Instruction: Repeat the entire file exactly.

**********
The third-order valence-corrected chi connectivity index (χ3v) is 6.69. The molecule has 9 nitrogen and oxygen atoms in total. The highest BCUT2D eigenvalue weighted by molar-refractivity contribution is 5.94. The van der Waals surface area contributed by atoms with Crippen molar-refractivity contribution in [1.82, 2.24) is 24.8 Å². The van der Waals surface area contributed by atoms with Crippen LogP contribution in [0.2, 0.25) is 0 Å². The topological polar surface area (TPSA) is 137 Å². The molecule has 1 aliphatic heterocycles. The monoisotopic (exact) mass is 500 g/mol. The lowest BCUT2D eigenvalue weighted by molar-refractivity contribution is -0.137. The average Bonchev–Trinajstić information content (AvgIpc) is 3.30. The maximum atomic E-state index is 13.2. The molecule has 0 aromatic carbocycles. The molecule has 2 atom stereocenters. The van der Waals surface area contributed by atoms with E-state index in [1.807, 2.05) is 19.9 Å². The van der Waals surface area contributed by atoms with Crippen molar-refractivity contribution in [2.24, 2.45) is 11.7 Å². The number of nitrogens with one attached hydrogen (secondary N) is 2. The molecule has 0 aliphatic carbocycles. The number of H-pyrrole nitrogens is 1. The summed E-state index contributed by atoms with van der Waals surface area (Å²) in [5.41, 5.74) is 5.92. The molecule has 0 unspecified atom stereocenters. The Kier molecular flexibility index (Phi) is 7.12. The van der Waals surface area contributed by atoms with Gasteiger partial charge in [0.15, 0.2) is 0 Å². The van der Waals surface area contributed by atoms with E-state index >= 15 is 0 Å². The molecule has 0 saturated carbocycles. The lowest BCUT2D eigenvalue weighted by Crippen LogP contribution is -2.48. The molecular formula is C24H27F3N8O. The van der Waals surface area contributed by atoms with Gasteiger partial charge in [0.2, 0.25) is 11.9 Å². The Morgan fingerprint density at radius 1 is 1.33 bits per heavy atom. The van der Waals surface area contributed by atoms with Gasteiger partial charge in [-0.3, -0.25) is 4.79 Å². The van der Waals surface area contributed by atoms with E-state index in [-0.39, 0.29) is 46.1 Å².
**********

The third-order valence-corrected chi connectivity index (χ3v) is 6.69. The molecule has 9 nitrogen and oxygen atoms in total. The highest BCUT2D eigenvalue weighted by molar-refractivity contribution is 5.94. The van der Waals surface area contributed by atoms with Crippen molar-refractivity contribution in [1.82, 2.24) is 24.8 Å². The van der Waals surface area contributed by atoms with Crippen LogP contribution in [0.2, 0.25) is 0 Å². The topological polar surface area (TPSA) is 137 Å². The molecule has 1 aliphatic heterocycles. The monoisotopic (exact) mass is 500 g/mol. The lowest BCUT2D eigenvalue weighted by molar-refractivity contribution is -0.137. The average Bonchev–Trinajstić information content (AvgIpc) is 3.30. The maximum atomic E-state index is 13.2. The molecule has 0 aromatic carbocycles. The molecule has 2 atom stereocenters. The van der Waals surface area contributed by atoms with E-state index in [1.807, 2.05) is 19.9 Å². The van der Waals surface area contributed by atoms with Crippen molar-refractivity contribution in [2.24, 2.45) is 11.7 Å². The number of nitrogens with one attached hydrogen (secondary N) is 2. The molecule has 0 aliphatic carbocycles. The number of H-pyrrole nitrogens is 1. The summed E-state index contributed by atoms with van der Waals surface area (Å²) in [5.41, 5.74) is 5.92. The molecule has 0 unspecified atom stereocenters. The Kier molecular flexibility index (Phi) is 7.12. The van der Waals surface area contributed by atoms with Gasteiger partial charge in [0.15, 0.2) is 0 Å². The van der Waals surface area contributed by atoms with E-state index >= 15 is 0 Å². The molecule has 0 saturated carbocycles. The lowest BCUT2D eigenvalue weighted by Crippen LogP contribution is -2.48. The molecular formula is C24H27F3N8O. The van der Waals surface area contributed by atoms with Gasteiger partial charge in [0.2, 0.25) is 11.9 Å². The Morgan fingerprint density at radius 1 is 1.33 bits per heavy atom. The van der Waals surface area contributed by atoms with Gasteiger partial charge in [-0.3, -0.25) is 4.79 Å². The van der Waals surface area contributed by atoms with E-state index in [-0.39, 0.29) is 46.1 Å².